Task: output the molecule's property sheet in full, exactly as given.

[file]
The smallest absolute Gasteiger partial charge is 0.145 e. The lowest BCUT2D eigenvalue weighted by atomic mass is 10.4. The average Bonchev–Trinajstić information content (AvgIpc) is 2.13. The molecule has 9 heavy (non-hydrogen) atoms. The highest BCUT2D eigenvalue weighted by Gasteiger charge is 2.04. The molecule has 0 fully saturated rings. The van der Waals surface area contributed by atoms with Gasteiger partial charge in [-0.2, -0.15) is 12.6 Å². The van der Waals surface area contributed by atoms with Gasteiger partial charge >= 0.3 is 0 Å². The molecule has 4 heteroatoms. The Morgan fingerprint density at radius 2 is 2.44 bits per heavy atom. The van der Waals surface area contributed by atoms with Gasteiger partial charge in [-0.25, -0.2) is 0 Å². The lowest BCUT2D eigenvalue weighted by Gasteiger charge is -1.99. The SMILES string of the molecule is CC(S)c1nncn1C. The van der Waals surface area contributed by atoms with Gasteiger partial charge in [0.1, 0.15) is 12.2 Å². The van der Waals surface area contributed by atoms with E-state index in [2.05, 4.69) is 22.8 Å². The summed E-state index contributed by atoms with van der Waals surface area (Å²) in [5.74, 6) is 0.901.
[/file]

The smallest absolute Gasteiger partial charge is 0.145 e. The lowest BCUT2D eigenvalue weighted by atomic mass is 10.4. The average Bonchev–Trinajstić information content (AvgIpc) is 2.13. The molecule has 9 heavy (non-hydrogen) atoms. The highest BCUT2D eigenvalue weighted by Gasteiger charge is 2.04. The molecule has 0 fully saturated rings. The van der Waals surface area contributed by atoms with Gasteiger partial charge in [-0.2, -0.15) is 12.6 Å². The van der Waals surface area contributed by atoms with Gasteiger partial charge >= 0.3 is 0 Å². The molecule has 4 heteroatoms. The Morgan fingerprint density at radius 2 is 2.44 bits per heavy atom. The van der Waals surface area contributed by atoms with Gasteiger partial charge in [-0.25, -0.2) is 0 Å². The lowest BCUT2D eigenvalue weighted by Gasteiger charge is -1.99. The SMILES string of the molecule is CC(S)c1nncn1C. The van der Waals surface area contributed by atoms with Gasteiger partial charge in [0.1, 0.15) is 12.2 Å². The van der Waals surface area contributed by atoms with E-state index in [2.05, 4.69) is 22.8 Å². The summed E-state index contributed by atoms with van der Waals surface area (Å²) in [5.74, 6) is 0.901.